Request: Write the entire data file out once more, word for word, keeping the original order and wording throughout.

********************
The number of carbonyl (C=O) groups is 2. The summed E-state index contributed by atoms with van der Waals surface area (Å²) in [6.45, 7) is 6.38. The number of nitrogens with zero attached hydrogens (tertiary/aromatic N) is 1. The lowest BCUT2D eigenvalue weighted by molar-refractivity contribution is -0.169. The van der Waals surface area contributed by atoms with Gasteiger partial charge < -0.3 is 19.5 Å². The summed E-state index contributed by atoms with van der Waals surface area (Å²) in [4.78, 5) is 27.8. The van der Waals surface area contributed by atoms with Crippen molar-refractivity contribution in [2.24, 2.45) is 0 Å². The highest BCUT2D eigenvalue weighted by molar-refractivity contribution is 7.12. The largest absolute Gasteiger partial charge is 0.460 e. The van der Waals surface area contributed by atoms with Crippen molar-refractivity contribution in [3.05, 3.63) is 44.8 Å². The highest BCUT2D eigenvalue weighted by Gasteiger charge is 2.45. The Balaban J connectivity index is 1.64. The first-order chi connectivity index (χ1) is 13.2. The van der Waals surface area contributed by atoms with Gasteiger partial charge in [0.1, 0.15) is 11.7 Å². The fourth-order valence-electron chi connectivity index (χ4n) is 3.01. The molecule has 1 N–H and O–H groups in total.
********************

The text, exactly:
The number of carbonyl (C=O) groups is 2. The summed E-state index contributed by atoms with van der Waals surface area (Å²) in [6.45, 7) is 6.38. The number of nitrogens with zero attached hydrogens (tertiary/aromatic N) is 1. The lowest BCUT2D eigenvalue weighted by molar-refractivity contribution is -0.169. The van der Waals surface area contributed by atoms with Gasteiger partial charge < -0.3 is 19.5 Å². The summed E-state index contributed by atoms with van der Waals surface area (Å²) in [4.78, 5) is 27.8. The van der Waals surface area contributed by atoms with Crippen molar-refractivity contribution in [2.24, 2.45) is 0 Å². The highest BCUT2D eigenvalue weighted by molar-refractivity contribution is 7.12. The largest absolute Gasteiger partial charge is 0.460 e. The van der Waals surface area contributed by atoms with Crippen molar-refractivity contribution in [3.05, 3.63) is 44.8 Å². The highest BCUT2D eigenvalue weighted by Gasteiger charge is 2.45. The Balaban J connectivity index is 1.64. The first-order chi connectivity index (χ1) is 13.2. The van der Waals surface area contributed by atoms with Gasteiger partial charge in [0.1, 0.15) is 11.7 Å². The fourth-order valence-electron chi connectivity index (χ4n) is 3.01. The molecule has 1 N–H and O–H groups in total.